World Health & Population
According to the World Health Organization and the United Nations Children's Fund, developing countries carry a large share of neonatal mortality in the world. According to UNICEF, almost 450 newborn children die every hour, mostly from preventable causes. Restricted access to quality and hygienic delivery services and limited knowledge about handling the newborn aggravate the situation. South Asia, and Pakistan in particular, have reduced their child and infant mortality during the last decade; however, neonatal mortality still remains unacceptably high. There are multiple reasons, mainly related to practices and behaviours of communities and traditional birth attendants. Rural and poor populations suffer most in Pakistan, where three out of five deliveries still occur at home. Traditional community practices and conservative norms drastically affect neonatal health outcomes. Preventing sepsis at the umbilical cord, keeping the baby at the correct temperature after birth and early initiation of exclusive breastfeeding are three simple strategies or messages that need to be disseminated widely to prevent many neonatal mortalities and morbidities. Since inappropriate practices in handling newborns are directly linked with persistent and unremitting behaviours among health providers and the community at large, we suggest doing robust "social marketing" for saving newborn lives. The objective of the paper is to present a social-marketing strategy and a marketing mix that will help address and surmount actual barriers and promote alternative behaviours in early neonatal care.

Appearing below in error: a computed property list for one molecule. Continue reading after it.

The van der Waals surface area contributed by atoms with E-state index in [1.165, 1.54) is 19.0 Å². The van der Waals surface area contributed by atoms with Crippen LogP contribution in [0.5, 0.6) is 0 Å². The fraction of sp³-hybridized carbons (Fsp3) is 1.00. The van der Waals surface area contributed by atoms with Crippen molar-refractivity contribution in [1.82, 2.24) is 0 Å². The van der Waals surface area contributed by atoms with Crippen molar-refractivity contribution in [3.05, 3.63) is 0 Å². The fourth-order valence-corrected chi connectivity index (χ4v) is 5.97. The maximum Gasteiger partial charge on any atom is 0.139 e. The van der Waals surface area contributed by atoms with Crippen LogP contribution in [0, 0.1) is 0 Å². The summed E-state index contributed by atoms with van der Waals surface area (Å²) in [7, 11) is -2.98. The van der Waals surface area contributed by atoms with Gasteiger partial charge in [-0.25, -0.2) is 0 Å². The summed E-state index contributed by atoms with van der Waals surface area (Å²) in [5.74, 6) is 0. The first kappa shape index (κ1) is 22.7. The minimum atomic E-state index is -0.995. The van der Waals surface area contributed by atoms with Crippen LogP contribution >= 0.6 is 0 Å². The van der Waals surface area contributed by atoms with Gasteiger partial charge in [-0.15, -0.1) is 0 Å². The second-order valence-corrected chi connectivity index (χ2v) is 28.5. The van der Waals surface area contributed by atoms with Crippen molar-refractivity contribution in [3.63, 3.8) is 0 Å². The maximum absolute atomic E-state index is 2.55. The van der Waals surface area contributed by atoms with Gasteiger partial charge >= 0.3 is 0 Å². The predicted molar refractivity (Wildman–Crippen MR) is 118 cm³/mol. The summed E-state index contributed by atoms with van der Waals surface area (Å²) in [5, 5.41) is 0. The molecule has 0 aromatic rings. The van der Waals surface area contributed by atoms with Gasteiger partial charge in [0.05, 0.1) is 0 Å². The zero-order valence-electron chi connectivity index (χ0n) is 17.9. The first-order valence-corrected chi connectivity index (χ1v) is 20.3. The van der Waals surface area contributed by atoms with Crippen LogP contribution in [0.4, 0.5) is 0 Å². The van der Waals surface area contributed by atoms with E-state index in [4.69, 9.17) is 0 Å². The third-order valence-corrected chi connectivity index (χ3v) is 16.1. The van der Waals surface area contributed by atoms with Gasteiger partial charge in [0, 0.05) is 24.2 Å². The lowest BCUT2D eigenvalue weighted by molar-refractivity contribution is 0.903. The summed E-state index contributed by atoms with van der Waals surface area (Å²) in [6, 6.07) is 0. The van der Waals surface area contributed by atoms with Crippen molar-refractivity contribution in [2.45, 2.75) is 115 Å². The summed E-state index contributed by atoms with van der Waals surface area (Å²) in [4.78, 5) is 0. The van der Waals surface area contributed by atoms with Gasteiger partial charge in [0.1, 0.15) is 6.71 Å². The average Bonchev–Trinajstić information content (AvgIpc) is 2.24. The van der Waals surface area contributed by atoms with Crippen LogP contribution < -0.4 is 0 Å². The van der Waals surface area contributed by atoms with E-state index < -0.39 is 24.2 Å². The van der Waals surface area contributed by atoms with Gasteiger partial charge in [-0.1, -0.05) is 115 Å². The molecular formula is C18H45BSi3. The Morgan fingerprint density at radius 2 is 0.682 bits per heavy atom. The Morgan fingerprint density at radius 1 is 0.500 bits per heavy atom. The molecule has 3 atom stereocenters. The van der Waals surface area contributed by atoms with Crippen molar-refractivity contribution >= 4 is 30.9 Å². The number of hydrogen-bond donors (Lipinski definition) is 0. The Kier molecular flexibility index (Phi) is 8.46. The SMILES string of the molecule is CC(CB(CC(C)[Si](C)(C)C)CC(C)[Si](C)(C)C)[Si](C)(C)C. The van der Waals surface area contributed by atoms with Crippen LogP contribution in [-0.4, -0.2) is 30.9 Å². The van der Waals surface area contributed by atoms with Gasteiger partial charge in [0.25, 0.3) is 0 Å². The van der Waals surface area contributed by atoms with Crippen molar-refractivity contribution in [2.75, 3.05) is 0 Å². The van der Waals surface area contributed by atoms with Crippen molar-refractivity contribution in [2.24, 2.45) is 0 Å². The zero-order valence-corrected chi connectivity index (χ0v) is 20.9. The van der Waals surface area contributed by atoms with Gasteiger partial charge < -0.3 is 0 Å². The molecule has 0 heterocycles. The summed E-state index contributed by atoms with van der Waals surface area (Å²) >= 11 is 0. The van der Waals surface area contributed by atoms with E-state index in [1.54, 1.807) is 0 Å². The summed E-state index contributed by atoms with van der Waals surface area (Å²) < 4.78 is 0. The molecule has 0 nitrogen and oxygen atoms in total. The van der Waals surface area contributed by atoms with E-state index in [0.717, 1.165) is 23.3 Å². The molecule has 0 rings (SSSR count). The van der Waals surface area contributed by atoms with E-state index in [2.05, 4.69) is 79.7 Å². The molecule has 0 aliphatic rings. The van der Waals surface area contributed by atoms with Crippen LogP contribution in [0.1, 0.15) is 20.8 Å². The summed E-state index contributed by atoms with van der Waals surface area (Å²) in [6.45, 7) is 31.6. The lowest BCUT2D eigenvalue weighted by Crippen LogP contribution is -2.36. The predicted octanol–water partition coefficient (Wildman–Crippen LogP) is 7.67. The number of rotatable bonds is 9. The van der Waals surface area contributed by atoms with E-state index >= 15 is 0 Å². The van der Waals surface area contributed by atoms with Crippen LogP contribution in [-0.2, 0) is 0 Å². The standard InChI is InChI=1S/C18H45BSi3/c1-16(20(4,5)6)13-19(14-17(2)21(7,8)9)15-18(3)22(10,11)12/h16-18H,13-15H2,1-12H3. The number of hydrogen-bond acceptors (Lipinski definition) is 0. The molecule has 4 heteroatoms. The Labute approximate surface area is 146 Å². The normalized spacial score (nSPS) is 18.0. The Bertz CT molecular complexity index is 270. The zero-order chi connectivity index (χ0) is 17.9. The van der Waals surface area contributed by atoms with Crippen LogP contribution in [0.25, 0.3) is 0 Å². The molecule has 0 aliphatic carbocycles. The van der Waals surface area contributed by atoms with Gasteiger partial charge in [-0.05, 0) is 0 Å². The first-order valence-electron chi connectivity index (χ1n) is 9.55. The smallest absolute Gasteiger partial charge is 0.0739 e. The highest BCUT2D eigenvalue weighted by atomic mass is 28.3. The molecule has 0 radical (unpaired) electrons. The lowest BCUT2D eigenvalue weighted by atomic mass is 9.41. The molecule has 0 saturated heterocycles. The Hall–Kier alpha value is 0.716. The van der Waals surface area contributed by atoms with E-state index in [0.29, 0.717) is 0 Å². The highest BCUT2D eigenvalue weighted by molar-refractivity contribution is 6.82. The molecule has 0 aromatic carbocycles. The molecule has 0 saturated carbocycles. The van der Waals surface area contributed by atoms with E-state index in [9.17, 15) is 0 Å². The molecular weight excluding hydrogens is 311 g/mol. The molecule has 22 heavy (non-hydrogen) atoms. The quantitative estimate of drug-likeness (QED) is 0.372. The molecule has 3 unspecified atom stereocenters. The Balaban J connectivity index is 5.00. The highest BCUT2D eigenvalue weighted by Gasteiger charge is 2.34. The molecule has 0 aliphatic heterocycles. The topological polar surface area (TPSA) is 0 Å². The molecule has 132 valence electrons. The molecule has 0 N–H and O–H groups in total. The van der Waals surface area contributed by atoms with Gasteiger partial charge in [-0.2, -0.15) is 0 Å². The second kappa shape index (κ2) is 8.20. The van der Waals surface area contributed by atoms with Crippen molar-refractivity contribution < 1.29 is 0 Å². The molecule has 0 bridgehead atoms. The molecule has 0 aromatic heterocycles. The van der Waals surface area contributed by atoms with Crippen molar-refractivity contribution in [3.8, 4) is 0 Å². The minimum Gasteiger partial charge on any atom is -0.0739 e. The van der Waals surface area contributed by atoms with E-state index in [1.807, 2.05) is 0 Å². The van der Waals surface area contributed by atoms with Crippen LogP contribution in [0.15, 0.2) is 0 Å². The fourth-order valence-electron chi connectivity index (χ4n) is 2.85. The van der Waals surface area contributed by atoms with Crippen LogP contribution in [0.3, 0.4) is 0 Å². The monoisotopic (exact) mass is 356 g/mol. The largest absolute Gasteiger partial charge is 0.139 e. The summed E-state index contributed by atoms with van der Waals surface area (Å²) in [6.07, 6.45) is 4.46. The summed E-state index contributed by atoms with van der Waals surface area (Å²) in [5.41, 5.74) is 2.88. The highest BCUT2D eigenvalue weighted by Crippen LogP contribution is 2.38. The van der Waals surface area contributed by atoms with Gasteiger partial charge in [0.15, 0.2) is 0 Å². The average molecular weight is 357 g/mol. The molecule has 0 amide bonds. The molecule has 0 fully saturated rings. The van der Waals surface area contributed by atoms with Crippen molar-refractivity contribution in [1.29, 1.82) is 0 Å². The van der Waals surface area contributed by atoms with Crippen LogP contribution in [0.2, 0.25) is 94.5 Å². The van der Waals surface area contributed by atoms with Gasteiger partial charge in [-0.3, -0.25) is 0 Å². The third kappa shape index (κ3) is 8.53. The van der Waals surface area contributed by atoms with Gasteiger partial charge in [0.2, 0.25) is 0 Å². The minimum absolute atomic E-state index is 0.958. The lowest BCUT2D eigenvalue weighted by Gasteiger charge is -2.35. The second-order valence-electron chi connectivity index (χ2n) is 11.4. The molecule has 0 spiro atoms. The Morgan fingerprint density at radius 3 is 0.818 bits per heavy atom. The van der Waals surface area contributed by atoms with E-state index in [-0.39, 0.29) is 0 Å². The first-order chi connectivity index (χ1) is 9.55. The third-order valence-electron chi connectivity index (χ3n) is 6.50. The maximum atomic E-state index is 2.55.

Pregnancy, childbirth and motherhood can be made safer in an enabling and health promoting environment ensured jointly by family household members, healthcare providers and the community. Among other challenges to maternal and child health, the most daunting has been the proportion of unsafe deliveries followed by inadequate postnatal follow-up services. This has contributed grossly to the high rates of neonatal mortality around the globe, particularly in poor and developing countries. According to the World Health Organization (WHO), an estimated 298,000 neonatal deaths occur annually in Pakistan (WHO 2005). Neonatal mortality is the probability of dying within the first month of life, and the latest statistics show that nearly four million newborns die within that period around the globe. These deaths are far greater in number in developing countries than in industrialized ones. Almost 40% of under-five deaths occur in the first 28 days of life, and three quarters of neonatal deaths take place in the first 7 days. Maternal complications in labour predispose neonates to a greater risk of death, compounded by poverty, in developing countries. Almost 450 newborns die every hour, mostly from preventable causes. Two thirds of the world's neonatal deaths occur in just 10 countries, mostly in Asia (United Nations Children's Fund [UNICEF] 2009). Limited understanding of the urgency attached to newborn illnesses, traditions of seclusion of mother and newborn, belief in evil spirits and the family's inability pay for care and transport can delay the decision to seek care (UNICEF 2004). Although childhood and infant mortality in South Asia has been reduced substantially during the last decade, the rate of neonatal mortality is still high (Lawn et al. 2005). Pakistan is ranked third among these 10 countries and accounts for 7% of global neonatal deaths.